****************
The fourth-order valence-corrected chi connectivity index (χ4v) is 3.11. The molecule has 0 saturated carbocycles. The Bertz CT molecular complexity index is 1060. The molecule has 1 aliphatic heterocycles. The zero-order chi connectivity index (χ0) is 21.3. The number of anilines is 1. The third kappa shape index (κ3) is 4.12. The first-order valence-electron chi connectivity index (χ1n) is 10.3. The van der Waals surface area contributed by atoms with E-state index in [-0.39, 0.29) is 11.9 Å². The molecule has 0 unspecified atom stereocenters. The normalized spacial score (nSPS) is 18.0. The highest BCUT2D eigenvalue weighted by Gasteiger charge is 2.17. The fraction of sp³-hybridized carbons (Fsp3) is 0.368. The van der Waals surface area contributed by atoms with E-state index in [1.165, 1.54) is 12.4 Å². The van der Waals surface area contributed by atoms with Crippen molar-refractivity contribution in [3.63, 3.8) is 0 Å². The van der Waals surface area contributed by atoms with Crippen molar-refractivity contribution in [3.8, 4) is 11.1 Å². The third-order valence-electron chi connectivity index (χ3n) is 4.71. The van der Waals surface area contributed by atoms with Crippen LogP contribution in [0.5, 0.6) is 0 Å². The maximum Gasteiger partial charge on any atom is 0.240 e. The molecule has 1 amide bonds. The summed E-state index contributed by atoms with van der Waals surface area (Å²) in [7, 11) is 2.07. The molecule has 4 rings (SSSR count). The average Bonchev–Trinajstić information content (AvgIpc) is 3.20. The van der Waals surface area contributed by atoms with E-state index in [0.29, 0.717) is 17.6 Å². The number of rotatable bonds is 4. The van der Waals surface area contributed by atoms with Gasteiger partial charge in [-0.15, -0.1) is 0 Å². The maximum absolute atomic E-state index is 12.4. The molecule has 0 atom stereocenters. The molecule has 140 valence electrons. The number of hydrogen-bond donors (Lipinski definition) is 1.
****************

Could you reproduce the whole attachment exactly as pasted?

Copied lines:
The fourth-order valence-corrected chi connectivity index (χ4v) is 3.11. The molecule has 0 saturated carbocycles. The Bertz CT molecular complexity index is 1060. The molecule has 1 aliphatic heterocycles. The zero-order chi connectivity index (χ0) is 21.3. The number of anilines is 1. The third kappa shape index (κ3) is 4.12. The first-order valence-electron chi connectivity index (χ1n) is 10.3. The van der Waals surface area contributed by atoms with E-state index in [-0.39, 0.29) is 11.9 Å². The molecule has 0 unspecified atom stereocenters. The normalized spacial score (nSPS) is 18.0. The highest BCUT2D eigenvalue weighted by Gasteiger charge is 2.17. The fraction of sp³-hybridized carbons (Fsp3) is 0.368. The van der Waals surface area contributed by atoms with E-state index in [1.165, 1.54) is 12.4 Å². The van der Waals surface area contributed by atoms with Crippen molar-refractivity contribution in [3.63, 3.8) is 0 Å². The van der Waals surface area contributed by atoms with Crippen molar-refractivity contribution in [3.8, 4) is 11.1 Å². The third-order valence-electron chi connectivity index (χ3n) is 4.71. The van der Waals surface area contributed by atoms with Crippen LogP contribution in [0.5, 0.6) is 0 Å². The maximum Gasteiger partial charge on any atom is 0.240 e. The molecule has 1 amide bonds. The summed E-state index contributed by atoms with van der Waals surface area (Å²) in [7, 11) is 2.07. The molecule has 4 rings (SSSR count). The average Bonchev–Trinajstić information content (AvgIpc) is 3.20. The van der Waals surface area contributed by atoms with E-state index in [0.29, 0.717) is 17.6 Å². The number of rotatable bonds is 4. The van der Waals surface area contributed by atoms with Gasteiger partial charge in [-0.15, -0.1) is 0 Å². The maximum absolute atomic E-state index is 12.4. The molecule has 0 atom stereocenters. The molecule has 140 valence electrons. The number of hydrogen-bond donors (Lipinski definition) is 1.